In Japan, Activists May Find Poison
August 8, 2007

TOKYO -- Japan's top court confirmed Bull-Dog Sauce Co.'s right to conduct poison-pill defenses, in a decision that could make it difficult for activist investors to force Japanese managers to change their ways.

The Supreme Court's upholding of a lower-court decision marks another setback for the New York-based Steel Partners Japan Strategic Fund, which had appealed, asking the court to disallow the poison-pill defense.

Steel Partners had been trying to take over Bull-Dog Sauce through a tender offer bid valid until Friday, but Bull-Dog's defensive steps are almost certain to cause the bid to fail.

Poison pills, or shareholder-rights plans, are designed to make a takeover more expensive through the issuance of huge amounts of stock.

The court ruling comes as merger-and-acquisition activity is increasing rapidly in Japan. But hostile takeovers remain rare because local companies are introducing antitakeover steps to avoid becoming targets. The top court's latest decision may make investors think twice before launching hostile bids in Japan.

According to the court ruling, Bull-Dog's stock warrant doesn't violate the principle of equality of shareholders. A Steel Partners spokeswoman said the fund will examine the ruling and consider how to respond, including what it will do with its continuing tender offer.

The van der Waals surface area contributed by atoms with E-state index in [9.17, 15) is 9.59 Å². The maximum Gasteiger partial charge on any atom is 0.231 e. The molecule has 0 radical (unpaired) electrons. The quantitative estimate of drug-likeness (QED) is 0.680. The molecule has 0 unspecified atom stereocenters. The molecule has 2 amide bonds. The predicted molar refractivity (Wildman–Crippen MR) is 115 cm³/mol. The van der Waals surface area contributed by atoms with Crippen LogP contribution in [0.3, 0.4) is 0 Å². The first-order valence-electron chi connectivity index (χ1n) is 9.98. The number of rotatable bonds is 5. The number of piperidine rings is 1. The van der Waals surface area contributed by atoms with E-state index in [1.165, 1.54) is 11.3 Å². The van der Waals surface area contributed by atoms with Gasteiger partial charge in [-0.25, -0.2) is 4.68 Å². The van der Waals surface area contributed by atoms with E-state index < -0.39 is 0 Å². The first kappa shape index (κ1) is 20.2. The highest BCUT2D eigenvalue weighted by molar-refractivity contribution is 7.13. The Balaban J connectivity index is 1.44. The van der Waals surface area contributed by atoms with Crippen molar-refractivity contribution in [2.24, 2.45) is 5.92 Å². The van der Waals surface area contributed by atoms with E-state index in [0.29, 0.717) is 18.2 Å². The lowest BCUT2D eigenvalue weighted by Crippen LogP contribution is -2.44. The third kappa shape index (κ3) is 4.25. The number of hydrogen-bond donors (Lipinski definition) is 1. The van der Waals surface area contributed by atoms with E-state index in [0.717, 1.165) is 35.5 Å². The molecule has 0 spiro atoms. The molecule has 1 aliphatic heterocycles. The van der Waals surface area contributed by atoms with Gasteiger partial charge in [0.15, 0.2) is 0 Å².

"The judgment has reaffirmed the principle of shareholder democracy... The key that it is the shareholders, not the directors, who must decide whether the acquirer is likely to damage corporate value," said Casper Lawson, head of legal firm Linklaters's mergers and acquisition practice in Tokyo.

The decision follows last month's move by the Tokyo High Court, a lower court, to support Bull-Dog Sauce, saying the U.S. investment fund is an "abusive" acquirer. Steel Partners, based in New York, then appealed to the Supreme Court.

Bull-Dog's defensive scheme gives all shareholders three equity warrants for each Bull-Dog share they own. But the firm bars Steel Partners from exercising its warrants, instead granting it 396 yen ($3.33) for each warrant -- a 2.3 billion yen ($19.3 million) payout for Steel Partners -- but making it impossible for the U.S. fund to take control of the Japanese company.

Bull-Dog already has started the poison-pill procedure, and the warrants will be redeemed Aug. 9.

The nearly three-month-long tug-of-war between Steel Partners and the Worcestershire-sauce maker has raised questions about the excessive cost of Bull-Dog's takeover defense. Yesterday, Bull-Dog revised downward its group net outlook to a 980 million yen loss for the year ending March, compared with its previous forecast of a 500 million yen profit.

Write to Hiroyuki Kachi at and Jamie Miyazaki at